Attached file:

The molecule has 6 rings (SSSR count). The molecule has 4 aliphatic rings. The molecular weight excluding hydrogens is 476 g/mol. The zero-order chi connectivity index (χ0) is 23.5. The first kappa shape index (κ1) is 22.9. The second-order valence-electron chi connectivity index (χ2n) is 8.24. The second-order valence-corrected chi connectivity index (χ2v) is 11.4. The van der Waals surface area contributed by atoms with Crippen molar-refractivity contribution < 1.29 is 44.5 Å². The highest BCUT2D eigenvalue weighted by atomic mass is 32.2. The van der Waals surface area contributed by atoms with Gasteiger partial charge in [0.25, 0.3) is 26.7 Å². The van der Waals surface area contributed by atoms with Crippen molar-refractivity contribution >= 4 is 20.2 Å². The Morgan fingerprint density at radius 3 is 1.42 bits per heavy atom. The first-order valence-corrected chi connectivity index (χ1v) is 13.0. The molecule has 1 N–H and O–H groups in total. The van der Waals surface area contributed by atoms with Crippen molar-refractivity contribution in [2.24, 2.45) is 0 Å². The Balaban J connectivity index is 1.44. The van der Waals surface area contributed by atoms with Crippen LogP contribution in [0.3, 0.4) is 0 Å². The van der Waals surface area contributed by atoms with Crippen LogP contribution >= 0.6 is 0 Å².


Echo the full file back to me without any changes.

The molecule has 6 rings (SSSR count). The molecule has 4 aliphatic rings. The molecular weight excluding hydrogens is 476 g/mol. The zero-order chi connectivity index (χ0) is 23.5. The first kappa shape index (κ1) is 22.9. The second-order valence-electron chi connectivity index (χ2n) is 8.24. The second-order valence-corrected chi connectivity index (χ2v) is 11.4. The van der Waals surface area contributed by atoms with Crippen molar-refractivity contribution < 1.29 is 44.5 Å². The highest BCUT2D eigenvalue weighted by atomic mass is 32.2. The van der Waals surface area contributed by atoms with Gasteiger partial charge in [0.25, 0.3) is 26.7 Å². The van der Waals surface area contributed by atoms with Crippen molar-refractivity contribution >= 4 is 20.2 Å². The Morgan fingerprint density at radius 3 is 1.42 bits per heavy atom. The first-order valence-corrected chi connectivity index (χ1v) is 13.0. The molecule has 1 N–H and O–H groups in total. The van der Waals surface area contributed by atoms with Crippen molar-refractivity contribution in [2.24, 2.45) is 0 Å². The Balaban J connectivity index is 1.44. The van der Waals surface area contributed by atoms with Crippen LogP contribution in [0.3, 0.4) is 0 Å². The van der Waals surface area contributed by atoms with Crippen LogP contribution >= 0.6 is 0 Å².